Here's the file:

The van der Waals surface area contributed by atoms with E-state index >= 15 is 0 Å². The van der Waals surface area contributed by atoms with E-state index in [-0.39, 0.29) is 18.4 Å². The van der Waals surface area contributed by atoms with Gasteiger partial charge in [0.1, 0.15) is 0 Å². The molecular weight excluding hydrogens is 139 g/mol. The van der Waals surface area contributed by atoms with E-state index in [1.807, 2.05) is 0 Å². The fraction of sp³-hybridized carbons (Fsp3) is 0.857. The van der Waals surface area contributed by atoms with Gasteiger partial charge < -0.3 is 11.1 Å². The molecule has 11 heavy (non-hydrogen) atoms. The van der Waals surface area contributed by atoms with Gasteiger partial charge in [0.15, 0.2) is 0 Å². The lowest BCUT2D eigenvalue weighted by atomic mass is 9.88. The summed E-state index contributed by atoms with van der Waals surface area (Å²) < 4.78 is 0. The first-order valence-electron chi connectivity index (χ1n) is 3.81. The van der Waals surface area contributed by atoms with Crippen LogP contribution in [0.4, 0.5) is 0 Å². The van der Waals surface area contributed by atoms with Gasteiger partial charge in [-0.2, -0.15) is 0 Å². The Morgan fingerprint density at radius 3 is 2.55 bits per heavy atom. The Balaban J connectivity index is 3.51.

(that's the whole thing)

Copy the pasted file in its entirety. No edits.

The van der Waals surface area contributed by atoms with E-state index >= 15 is 0 Å². The van der Waals surface area contributed by atoms with E-state index in [-0.39, 0.29) is 18.4 Å². The van der Waals surface area contributed by atoms with Gasteiger partial charge in [0.1, 0.15) is 0 Å². The molecular weight excluding hydrogens is 139 g/mol. The van der Waals surface area contributed by atoms with E-state index in [1.807, 2.05) is 0 Å². The fraction of sp³-hybridized carbons (Fsp3) is 0.857. The van der Waals surface area contributed by atoms with Gasteiger partial charge < -0.3 is 11.1 Å². The molecule has 11 heavy (non-hydrogen) atoms. The van der Waals surface area contributed by atoms with Gasteiger partial charge in [0.15, 0.2) is 0 Å². The lowest BCUT2D eigenvalue weighted by atomic mass is 9.88. The summed E-state index contributed by atoms with van der Waals surface area (Å²) < 4.78 is 0. The first-order valence-electron chi connectivity index (χ1n) is 3.81. The van der Waals surface area contributed by atoms with Crippen LogP contribution in [0.4, 0.5) is 0 Å². The van der Waals surface area contributed by atoms with Gasteiger partial charge in [-0.2, -0.15) is 0 Å². The Morgan fingerprint density at radius 3 is 2.55 bits per heavy atom. The Balaban J connectivity index is 3.51.